Fox plays Mike Henry, a character with a similar life trajectory to Fox himself. Mike was a former New York news anchor who left his job when his Parkinson’s was getting too much in the way, much as Fox left “Spin City” for the same reason. Because he was a known personality, Mike gets recognized in the streets, and has people rooting for him … just like Fox.
And, according to Fox and the creators behind the show, a lot of the family stories are pulled from Fox’s experiences as well. And yet, taking place more than a decade after he quit his anchor job, Parkinson’s isn’t at the center of his or his family’s world anymore. It’s just another facet of their lives.
As daughter Eve put it, “Yes, my dad is a celebrity and people love him. Blah, blah, blah. But why does everyone have to stop and tell him about another person who also has Parkinson’s? Alcoholism is a disease. Do people go up to David Hasselhoff and tell him about their crazy uncles?”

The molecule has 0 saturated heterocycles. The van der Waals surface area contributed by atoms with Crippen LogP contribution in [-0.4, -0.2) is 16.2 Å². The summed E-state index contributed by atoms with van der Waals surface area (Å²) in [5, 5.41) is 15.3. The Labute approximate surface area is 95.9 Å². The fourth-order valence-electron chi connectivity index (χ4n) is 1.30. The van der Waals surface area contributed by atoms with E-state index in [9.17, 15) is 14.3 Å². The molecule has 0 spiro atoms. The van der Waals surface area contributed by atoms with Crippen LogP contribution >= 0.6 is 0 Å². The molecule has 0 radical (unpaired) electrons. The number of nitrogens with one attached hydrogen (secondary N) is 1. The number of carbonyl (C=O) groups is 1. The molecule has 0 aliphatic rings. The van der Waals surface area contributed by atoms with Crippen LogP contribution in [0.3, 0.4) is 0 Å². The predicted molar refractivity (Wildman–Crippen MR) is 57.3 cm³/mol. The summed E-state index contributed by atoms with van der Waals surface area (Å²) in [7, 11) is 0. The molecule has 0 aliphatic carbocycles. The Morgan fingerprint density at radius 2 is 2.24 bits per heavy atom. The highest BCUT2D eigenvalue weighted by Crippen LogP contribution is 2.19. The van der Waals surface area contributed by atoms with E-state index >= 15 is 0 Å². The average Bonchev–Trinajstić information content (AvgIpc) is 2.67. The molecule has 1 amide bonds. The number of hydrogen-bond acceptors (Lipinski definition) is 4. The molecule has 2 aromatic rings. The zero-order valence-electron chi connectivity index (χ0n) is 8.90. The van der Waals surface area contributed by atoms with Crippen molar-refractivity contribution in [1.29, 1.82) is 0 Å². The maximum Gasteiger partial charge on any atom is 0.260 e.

At the New York Times, Mike Hale thought the Parkinson’s gags were some of the funniest in the pilot, but they’re also “the only moments viewers are likely to remember five minutes after the show ends.” Entertainment Weekly’s Melissa Maerz had mixed feelings about the premiere as well. “Luckily, [Fox] still has some of that Alex P. Keaton charm, and he’s also helped by a strong supporting cast,” she wrote. “The critiques of self-serving political correctness are sharp, but when Fox swerves into more conventional family-comedy territory … it feels as manipulative as any sitcom, with or without the Parkinson’s angle.”
While “The Michael J. Fox Show” is working out its kinks, it’s easy to fall in love with Michael J. Fox all over again, Thursdays at 9:30 p.m. ET on NBC.
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